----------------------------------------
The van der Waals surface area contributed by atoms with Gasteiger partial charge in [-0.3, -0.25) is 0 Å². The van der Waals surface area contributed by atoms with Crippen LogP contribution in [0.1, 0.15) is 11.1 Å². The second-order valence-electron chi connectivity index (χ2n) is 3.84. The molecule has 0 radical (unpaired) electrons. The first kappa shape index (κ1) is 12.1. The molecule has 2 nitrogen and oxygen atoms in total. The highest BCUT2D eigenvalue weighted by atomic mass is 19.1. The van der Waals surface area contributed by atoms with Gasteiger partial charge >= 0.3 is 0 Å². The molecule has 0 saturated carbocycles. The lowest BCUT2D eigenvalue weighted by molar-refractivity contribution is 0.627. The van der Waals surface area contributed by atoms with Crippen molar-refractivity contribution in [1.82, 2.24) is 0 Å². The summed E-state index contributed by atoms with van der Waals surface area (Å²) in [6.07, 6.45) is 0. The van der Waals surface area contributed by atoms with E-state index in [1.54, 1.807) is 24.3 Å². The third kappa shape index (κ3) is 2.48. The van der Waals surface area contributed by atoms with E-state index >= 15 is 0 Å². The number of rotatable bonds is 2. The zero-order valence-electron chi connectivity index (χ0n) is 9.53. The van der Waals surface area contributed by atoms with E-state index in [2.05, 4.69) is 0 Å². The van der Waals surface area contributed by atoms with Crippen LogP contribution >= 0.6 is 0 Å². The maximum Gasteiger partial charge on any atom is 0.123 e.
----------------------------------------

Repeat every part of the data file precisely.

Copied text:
The van der Waals surface area contributed by atoms with Gasteiger partial charge in [-0.3, -0.25) is 0 Å². The van der Waals surface area contributed by atoms with Crippen LogP contribution in [0.1, 0.15) is 11.1 Å². The second-order valence-electron chi connectivity index (χ2n) is 3.84. The molecule has 0 radical (unpaired) electrons. The first kappa shape index (κ1) is 12.1. The molecule has 2 nitrogen and oxygen atoms in total. The highest BCUT2D eigenvalue weighted by atomic mass is 19.1. The van der Waals surface area contributed by atoms with Gasteiger partial charge >= 0.3 is 0 Å². The molecule has 0 saturated carbocycles. The lowest BCUT2D eigenvalue weighted by molar-refractivity contribution is 0.627. The van der Waals surface area contributed by atoms with Crippen molar-refractivity contribution in [1.82, 2.24) is 0 Å². The summed E-state index contributed by atoms with van der Waals surface area (Å²) in [6.07, 6.45) is 0. The van der Waals surface area contributed by atoms with E-state index in [1.54, 1.807) is 24.3 Å². The third kappa shape index (κ3) is 2.48. The van der Waals surface area contributed by atoms with E-state index >= 15 is 0 Å². The number of rotatable bonds is 2. The zero-order valence-electron chi connectivity index (χ0n) is 9.53. The van der Waals surface area contributed by atoms with E-state index in [2.05, 4.69) is 0 Å². The van der Waals surface area contributed by atoms with Crippen LogP contribution >= 0.6 is 0 Å². The maximum Gasteiger partial charge on any atom is 0.123 e.